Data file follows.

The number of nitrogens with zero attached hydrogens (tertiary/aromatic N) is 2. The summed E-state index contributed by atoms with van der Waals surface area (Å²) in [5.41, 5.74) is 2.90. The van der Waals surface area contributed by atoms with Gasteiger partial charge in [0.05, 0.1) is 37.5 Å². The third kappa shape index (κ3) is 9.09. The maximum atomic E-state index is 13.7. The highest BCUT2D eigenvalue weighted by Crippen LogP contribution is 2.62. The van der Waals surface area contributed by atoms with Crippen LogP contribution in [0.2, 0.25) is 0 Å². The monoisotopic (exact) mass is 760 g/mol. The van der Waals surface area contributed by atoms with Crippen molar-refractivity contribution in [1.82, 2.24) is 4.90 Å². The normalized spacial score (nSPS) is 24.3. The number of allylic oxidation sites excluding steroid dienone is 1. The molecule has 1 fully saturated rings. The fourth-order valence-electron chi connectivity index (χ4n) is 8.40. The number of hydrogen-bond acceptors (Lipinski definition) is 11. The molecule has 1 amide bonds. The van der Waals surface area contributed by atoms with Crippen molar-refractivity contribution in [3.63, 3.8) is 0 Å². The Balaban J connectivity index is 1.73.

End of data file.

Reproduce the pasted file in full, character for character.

The number of nitrogens with zero attached hydrogens (tertiary/aromatic N) is 2. The summed E-state index contributed by atoms with van der Waals surface area (Å²) in [5.41, 5.74) is 2.90. The van der Waals surface area contributed by atoms with Gasteiger partial charge in [0.05, 0.1) is 37.5 Å². The third kappa shape index (κ3) is 9.09. The maximum atomic E-state index is 13.7. The highest BCUT2D eigenvalue weighted by Crippen LogP contribution is 2.62. The van der Waals surface area contributed by atoms with Crippen LogP contribution in [0.2, 0.25) is 0 Å². The monoisotopic (exact) mass is 760 g/mol. The van der Waals surface area contributed by atoms with Crippen molar-refractivity contribution in [1.82, 2.24) is 4.90 Å². The normalized spacial score (nSPS) is 24.3. The number of allylic oxidation sites excluding steroid dienone is 1. The molecule has 1 fully saturated rings. The fourth-order valence-electron chi connectivity index (χ4n) is 8.40. The number of hydrogen-bond acceptors (Lipinski definition) is 11. The molecule has 1 amide bonds. The van der Waals surface area contributed by atoms with Crippen molar-refractivity contribution in [3.63, 3.8) is 0 Å². The Balaban J connectivity index is 1.73.